Abstract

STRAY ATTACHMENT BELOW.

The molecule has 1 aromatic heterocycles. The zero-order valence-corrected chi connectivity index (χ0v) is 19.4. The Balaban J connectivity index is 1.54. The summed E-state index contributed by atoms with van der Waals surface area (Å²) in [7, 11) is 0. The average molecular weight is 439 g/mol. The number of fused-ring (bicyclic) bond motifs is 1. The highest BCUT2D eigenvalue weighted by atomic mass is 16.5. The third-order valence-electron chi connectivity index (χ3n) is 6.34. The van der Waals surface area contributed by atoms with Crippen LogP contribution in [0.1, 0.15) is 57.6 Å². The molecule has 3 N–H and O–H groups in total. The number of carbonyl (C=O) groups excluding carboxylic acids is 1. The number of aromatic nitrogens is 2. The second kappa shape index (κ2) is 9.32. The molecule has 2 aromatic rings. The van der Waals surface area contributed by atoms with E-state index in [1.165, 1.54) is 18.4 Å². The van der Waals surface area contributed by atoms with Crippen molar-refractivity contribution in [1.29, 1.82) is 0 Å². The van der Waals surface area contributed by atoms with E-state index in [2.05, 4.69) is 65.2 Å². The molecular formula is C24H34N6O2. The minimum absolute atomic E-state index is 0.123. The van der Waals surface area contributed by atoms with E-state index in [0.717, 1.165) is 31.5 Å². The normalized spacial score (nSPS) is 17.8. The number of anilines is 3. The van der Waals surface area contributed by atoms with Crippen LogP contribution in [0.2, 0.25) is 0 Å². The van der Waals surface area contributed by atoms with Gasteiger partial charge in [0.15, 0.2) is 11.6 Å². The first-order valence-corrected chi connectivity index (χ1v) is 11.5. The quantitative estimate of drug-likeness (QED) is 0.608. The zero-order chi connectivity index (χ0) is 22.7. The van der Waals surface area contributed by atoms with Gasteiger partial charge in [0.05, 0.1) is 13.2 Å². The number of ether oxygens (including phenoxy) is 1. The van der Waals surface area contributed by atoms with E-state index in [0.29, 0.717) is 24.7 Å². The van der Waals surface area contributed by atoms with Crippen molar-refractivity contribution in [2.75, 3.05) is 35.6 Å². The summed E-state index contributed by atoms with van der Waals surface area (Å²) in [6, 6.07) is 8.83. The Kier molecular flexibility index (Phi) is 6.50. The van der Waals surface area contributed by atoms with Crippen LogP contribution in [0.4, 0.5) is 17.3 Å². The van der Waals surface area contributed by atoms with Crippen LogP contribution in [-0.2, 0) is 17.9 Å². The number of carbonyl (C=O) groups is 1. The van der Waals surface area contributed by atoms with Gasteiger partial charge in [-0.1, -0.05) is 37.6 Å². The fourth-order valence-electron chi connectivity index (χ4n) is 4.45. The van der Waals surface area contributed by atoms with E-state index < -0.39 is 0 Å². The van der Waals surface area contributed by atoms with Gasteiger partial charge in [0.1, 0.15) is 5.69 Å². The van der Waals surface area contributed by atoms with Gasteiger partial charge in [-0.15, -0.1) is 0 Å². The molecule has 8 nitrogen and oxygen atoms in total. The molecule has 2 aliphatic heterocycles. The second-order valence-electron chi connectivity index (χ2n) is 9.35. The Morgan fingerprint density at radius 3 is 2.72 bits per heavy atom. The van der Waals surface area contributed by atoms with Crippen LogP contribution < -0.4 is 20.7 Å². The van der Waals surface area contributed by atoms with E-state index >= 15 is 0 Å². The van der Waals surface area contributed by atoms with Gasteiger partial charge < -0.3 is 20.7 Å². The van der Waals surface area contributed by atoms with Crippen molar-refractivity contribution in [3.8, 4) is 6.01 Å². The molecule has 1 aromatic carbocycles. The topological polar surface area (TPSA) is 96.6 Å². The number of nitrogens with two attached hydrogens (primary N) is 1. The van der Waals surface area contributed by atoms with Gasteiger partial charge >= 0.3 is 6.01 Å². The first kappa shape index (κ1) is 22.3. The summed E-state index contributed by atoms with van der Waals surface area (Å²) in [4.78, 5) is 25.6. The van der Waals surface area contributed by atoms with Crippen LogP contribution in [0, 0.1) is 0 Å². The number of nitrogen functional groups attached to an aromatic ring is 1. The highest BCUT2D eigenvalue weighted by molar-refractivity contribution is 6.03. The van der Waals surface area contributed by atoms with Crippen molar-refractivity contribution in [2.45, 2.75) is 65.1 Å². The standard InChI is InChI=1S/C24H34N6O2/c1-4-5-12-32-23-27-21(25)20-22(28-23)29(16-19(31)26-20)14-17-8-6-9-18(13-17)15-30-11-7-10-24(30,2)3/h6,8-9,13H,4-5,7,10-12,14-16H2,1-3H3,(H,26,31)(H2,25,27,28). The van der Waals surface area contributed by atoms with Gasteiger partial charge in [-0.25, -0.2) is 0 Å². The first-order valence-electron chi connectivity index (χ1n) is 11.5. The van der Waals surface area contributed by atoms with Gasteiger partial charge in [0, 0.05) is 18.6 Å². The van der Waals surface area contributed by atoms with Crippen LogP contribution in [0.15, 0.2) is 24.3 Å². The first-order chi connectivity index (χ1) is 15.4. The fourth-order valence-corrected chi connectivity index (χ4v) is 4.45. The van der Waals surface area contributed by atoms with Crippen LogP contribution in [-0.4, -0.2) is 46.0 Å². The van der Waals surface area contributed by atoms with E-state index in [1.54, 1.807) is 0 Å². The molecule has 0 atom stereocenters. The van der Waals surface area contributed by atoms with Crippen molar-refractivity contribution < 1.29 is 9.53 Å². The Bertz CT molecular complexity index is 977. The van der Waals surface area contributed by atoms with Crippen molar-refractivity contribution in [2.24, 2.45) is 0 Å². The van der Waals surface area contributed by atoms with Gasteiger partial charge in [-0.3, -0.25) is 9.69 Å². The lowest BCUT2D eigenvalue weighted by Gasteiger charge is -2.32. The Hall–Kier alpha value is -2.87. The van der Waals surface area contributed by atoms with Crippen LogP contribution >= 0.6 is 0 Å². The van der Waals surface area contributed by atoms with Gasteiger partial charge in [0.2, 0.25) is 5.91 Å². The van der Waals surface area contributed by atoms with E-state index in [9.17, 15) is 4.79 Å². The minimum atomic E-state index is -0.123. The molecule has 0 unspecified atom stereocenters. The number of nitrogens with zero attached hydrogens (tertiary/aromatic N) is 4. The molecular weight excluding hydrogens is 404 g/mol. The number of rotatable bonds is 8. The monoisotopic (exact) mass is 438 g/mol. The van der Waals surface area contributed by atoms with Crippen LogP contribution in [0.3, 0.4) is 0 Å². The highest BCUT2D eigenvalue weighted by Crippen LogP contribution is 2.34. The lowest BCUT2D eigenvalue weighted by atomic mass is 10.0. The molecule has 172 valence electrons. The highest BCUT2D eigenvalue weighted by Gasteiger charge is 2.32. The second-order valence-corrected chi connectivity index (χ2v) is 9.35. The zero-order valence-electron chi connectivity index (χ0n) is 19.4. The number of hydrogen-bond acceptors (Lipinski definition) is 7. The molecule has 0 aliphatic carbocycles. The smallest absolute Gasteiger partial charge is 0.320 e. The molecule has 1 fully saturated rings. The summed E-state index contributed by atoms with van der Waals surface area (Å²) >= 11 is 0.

With the emergence of search engines and crowdsourcing websites, machine learning practitioners are faced with datasets that are labeled by a large heterogeneous set of teachers. These datasets test the limits of our existing learning theory, which largely assumes that data is sampled i.i.d. from a fixed distribution. In many cases, the number of teachers actually scales with the number of examples, with each teacher providing just a handful of labels, precluding any statistically reliable assessment of an individual teacher’s quality. In this paper, we study the problem of pruning low-quality teachers in a crowd, in order to improve the label quality of our training set. Despite the hurdles mentioned above, we show that this is in fact achievable with a simple and efficient algorithm, which does not require that each example be repeatedly labeled by multiple teachers. We provide a theoretical analysis of our algorithm and back our findings with empirical evidence.